Neural Networks and Graph Transformations

Neural Networks and Graph Transformations

Ingrid Fischer (University of Konstanz, Germany)
Copyright: © 2009 |Pages: 6
DOI: 10.4018/978-1-60566-010-3.ch217
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Abstract

As the beginning of the area of artificial neural networks the introduction of the artificial neuron by McCulloch and Pitts is considered. They were inspired by the biological neuron. Since then many new networks or new algorithms for neural networks have been invented with the result. In most textbooks on (artificial) neural networks there is no general definition on what a neural net is but rather an example based introduction leading from the biological model to some artificial successors. Perhaps the most promising approach to define a neural network is to see it as a network of many simple processors (“units”), each possibly having a small amount of local memory. The units are connected by communication channels (“connections”) that usually carry numeric (as opposed to symbolic) data called the weight of the connection. The units operate only on their local data and on the inputs they receive via the connections. It is typical of neural networks, that they have great potential for parallelism, since the computations of the components are largely independent of each other. Typical application areas are: • Capturing associations or discovering regularities within a set of patterns; • Any application where the number of variables or diversity of the data is very great; • Any application where the relationships between variables are vaguely understood; or, • Any application where the relationships are difficult to describe adequately with conventional approaches. Neural networks are not programmed but can be trained in different ways. In supervised learning, examples are presented to an initialized net. From the input and the output of these examples, the neural net learns. There are as many learning algorithms as there are types of neural nets. Also learning is motivated physiologically. When an example is presented to a neural network it cannot recalculate, several different steps are possible: the neuron’s data is changed, the connection’s weight is changed or new connections and/or neurons are inserted. Introductory books into neural networks are (Graupe, 2007; Colen, Kuehn & Sollich, 2005). There are many advantages and limitations to neural network analysis and to discuss this subject properly one must look at each individual type of network. Nevertheless there is one specific limitation of neural networks potential users should be aware of. Neural networks are more or less, depending on the different types, the ultimate “black boxes”. The final result of the learning process is a trained network that provides no equations or coefficients defining a relationship beyond its own internal mathematics. Graphs are widely used concepts within computer science, in nearly every field graphs serve as a tool for visualization, summarization of dependencies, explanation of connections, etc. Famous examples are all kinds of different nets and graphs as e.g. semantic nets, petri nets, flow charts, interaction diagrams or neural networks, the focus of this chapter. Invented 35 years ago, graph transformations have been constantly expanding. Wherever graphs are used, graph transformations are also applied (Rozenberg, 1997; Ehrig, Engels, Kreowski, and Rozenberg, 1999; Ehrig, Kreowski, Montanari, and Rozenberg, 1999; Ehrig, Ehrig, Prange & Taentzer, 2006).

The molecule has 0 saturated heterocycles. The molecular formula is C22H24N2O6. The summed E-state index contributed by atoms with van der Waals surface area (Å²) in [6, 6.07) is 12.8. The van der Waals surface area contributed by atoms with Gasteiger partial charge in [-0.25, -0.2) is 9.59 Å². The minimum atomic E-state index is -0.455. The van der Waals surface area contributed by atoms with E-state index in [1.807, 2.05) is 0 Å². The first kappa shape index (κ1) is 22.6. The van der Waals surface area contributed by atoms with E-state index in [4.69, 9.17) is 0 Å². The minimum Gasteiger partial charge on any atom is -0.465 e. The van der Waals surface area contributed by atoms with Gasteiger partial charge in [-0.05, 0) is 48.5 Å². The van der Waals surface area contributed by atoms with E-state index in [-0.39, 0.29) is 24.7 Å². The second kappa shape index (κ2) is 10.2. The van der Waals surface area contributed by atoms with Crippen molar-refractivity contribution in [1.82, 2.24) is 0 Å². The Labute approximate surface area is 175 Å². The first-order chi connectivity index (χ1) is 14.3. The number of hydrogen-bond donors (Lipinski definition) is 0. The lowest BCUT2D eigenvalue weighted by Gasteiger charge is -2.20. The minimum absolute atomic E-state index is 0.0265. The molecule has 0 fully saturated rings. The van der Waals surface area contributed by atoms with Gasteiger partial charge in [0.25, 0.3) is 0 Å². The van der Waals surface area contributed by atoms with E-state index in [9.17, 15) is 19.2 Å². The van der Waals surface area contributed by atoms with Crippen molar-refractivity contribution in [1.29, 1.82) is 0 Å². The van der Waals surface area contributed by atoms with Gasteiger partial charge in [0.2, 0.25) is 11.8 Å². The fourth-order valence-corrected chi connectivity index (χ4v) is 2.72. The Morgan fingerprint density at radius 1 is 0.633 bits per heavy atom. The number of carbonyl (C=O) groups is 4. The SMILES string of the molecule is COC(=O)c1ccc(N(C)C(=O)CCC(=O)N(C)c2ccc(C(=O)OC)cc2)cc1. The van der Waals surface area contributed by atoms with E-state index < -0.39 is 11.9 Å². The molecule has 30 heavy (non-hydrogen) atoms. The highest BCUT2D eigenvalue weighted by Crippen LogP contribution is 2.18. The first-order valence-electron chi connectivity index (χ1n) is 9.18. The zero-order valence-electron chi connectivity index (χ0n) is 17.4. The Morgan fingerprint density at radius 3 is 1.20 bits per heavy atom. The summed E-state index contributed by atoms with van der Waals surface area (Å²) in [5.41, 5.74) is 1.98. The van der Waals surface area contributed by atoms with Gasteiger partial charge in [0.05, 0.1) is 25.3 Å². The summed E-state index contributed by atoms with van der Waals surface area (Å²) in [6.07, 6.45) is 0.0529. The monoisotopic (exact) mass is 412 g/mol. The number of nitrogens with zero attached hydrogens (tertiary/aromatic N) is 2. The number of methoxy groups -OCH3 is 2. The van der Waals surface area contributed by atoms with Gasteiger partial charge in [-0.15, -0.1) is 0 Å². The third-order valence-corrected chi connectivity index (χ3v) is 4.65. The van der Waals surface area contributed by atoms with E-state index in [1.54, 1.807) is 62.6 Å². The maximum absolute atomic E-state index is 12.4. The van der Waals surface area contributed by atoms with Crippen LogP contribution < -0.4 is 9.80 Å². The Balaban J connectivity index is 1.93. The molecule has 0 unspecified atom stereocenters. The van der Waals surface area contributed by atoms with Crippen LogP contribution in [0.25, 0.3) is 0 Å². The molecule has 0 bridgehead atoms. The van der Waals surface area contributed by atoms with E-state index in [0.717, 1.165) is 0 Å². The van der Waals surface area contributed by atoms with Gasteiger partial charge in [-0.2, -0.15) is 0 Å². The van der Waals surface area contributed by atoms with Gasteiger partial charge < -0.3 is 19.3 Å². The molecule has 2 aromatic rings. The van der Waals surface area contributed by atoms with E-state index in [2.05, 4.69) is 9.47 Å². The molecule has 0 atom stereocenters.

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Introduction